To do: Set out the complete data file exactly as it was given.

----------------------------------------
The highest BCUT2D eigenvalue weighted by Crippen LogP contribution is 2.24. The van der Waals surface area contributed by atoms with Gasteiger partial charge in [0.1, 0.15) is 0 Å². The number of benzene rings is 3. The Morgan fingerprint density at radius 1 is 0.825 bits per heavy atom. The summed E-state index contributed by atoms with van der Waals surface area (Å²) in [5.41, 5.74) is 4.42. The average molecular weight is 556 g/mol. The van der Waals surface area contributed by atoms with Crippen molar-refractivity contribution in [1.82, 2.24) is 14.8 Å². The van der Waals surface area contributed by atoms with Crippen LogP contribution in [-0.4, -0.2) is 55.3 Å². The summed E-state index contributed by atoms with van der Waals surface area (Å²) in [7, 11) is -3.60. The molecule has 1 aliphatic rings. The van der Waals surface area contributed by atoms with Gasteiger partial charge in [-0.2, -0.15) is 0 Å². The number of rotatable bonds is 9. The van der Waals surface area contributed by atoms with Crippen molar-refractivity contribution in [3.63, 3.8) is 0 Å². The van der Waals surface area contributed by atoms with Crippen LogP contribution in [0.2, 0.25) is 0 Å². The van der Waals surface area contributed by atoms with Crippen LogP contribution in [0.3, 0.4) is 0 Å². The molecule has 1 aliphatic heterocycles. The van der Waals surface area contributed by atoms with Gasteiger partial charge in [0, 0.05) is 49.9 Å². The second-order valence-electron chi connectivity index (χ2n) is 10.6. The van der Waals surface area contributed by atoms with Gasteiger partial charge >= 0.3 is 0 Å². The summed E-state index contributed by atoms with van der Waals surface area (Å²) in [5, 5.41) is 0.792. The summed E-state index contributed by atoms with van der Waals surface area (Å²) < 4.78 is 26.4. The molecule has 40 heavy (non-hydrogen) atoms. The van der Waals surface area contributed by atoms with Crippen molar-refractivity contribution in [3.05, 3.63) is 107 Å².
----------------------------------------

The highest BCUT2D eigenvalue weighted by Crippen LogP contribution is 2.24. The van der Waals surface area contributed by atoms with Gasteiger partial charge in [0.1, 0.15) is 0 Å². The number of benzene rings is 3. The Morgan fingerprint density at radius 1 is 0.825 bits per heavy atom. The summed E-state index contributed by atoms with van der Waals surface area (Å²) in [5.41, 5.74) is 4.42. The average molecular weight is 556 g/mol. The van der Waals surface area contributed by atoms with Crippen molar-refractivity contribution in [1.82, 2.24) is 14.8 Å². The van der Waals surface area contributed by atoms with Crippen LogP contribution in [-0.4, -0.2) is 55.3 Å². The summed E-state index contributed by atoms with van der Waals surface area (Å²) in [7, 11) is -3.60. The molecule has 1 aliphatic rings. The van der Waals surface area contributed by atoms with Gasteiger partial charge in [-0.2, -0.15) is 0 Å². The number of rotatable bonds is 9. The van der Waals surface area contributed by atoms with Crippen molar-refractivity contribution in [3.63, 3.8) is 0 Å². The van der Waals surface area contributed by atoms with Crippen LogP contribution in [0.2, 0.25) is 0 Å². The van der Waals surface area contributed by atoms with Crippen LogP contribution in [0.3, 0.4) is 0 Å². The molecule has 1 aliphatic heterocycles. The van der Waals surface area contributed by atoms with Gasteiger partial charge in [0, 0.05) is 49.9 Å². The second-order valence-electron chi connectivity index (χ2n) is 10.6. The van der Waals surface area contributed by atoms with Gasteiger partial charge >= 0.3 is 0 Å². The summed E-state index contributed by atoms with van der Waals surface area (Å²) in [5, 5.41) is 0.792. The summed E-state index contributed by atoms with van der Waals surface area (Å²) < 4.78 is 26.4. The molecule has 40 heavy (non-hydrogen) atoms. The van der Waals surface area contributed by atoms with Crippen molar-refractivity contribution in [3.05, 3.63) is 107 Å².